"Information is not knowledge"
Social media platforms such as Facebook or LinkedIn have been described as a new way for organizations to obtain information about job applicants. A manager can browse through applicants' profiles, assess their qualifications, and evaluate whether they would fit with the job and the organization. Numerous surveys have shown that many hiring managers already engage in such practices. And, in some cases, they may decide to reject a candidate based on what they have found online.
While practitioners are often quickly adapting to the new opportunities offered by social media, research is generally lagging behind. My own research aims at better understanding applicants' behaviors and strategies on social media, how managers use social media for screening or assessing applicants, and and the value of social media as novel selection methods.
One way job social media can impact applicants chances to get a job is when they post content that could be seen as faux pas (i.e., posts seen as inappropriate by employers - e.g., about drugs, excessive partying, etc.). In a study, I examined how employers' use of social media in selection, but also applicants' internet and social media use and their personality would influence the likelihood of faux pas postings. For instance, applicants engage in less faux pas postings when they realize that a high proportion of employers use social media in selection, but their behavior also depends on their level of extraversion and general online behaviors (see article here).
Job applicants can also engage in strategic behavior on social media to make a good impression on potential employers. In a recent book chapter, Julia Levashina (Kent State University, OH) and I developed a typology of impression management tactics that applicants can use online. We also surveyed a number of young graduates to illustrate how they think about what to include on their profile, how to present it in a way that would impress employers, and how to strategically hide or remove information that might hurt their candidacy (see chapter here).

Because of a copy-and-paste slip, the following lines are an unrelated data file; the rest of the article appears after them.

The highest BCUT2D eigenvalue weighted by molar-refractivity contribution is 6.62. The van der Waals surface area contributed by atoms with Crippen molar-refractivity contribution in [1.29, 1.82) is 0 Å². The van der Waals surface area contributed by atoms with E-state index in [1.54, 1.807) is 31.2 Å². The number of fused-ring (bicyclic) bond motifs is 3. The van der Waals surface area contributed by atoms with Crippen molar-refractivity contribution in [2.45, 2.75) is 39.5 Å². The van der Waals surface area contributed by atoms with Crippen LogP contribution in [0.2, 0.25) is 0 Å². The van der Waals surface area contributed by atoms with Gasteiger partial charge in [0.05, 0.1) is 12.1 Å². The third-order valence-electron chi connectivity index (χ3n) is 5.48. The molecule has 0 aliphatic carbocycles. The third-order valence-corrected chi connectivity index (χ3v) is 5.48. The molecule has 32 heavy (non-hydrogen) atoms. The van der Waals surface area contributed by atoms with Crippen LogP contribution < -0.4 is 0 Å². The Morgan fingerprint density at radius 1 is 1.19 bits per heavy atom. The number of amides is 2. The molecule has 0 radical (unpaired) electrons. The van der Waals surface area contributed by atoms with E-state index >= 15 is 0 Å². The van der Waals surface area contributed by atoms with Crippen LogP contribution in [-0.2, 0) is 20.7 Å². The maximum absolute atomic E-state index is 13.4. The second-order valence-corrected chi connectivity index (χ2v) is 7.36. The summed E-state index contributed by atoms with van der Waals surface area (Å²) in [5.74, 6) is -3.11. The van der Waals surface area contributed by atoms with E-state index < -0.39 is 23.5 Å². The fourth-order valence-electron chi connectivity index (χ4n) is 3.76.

If in theory social media can be used to assess applicants' qualification, it is also important to better understand what qualifications can be assessed on which platform. In a study conducted with Adrian Bangerter (University of Neuchatel, Switzerland), we examined differences between personal and professional social media. We found that manager/recruiters and potential applicants (students and graduates) both perceive professional platforms like LinkedIn as a potential antecedent of Person-Job fit information (e.g., about skills, abilities, competencies). In contrast, both perceived personal platforms like Facebook as a potential antecedent of Person-Organization fit information (e.g., about personality, values).
Moreover, when evaluating the same Facebook profile, recruiters and potential applicants focused on different sections of the profile. But they tend to infer similar personality traits (see article here).
My most recent research, together with Julia Levashina (Kent State University, OH), involves examining the potential of LinkedIn as a selection tool. For instance, we conducted a series of studies looking at hiring manager's perceptions of LinkedIn (vs. more traditional tools like resumes of job interviews) to assess applicants, skills, abilities, or personality. We also empirically explored how reliable and how valid LinkedIn-based assessment could be, if such assessments could lead to adverse impact, or whether structuring the process could improve its effectiveness.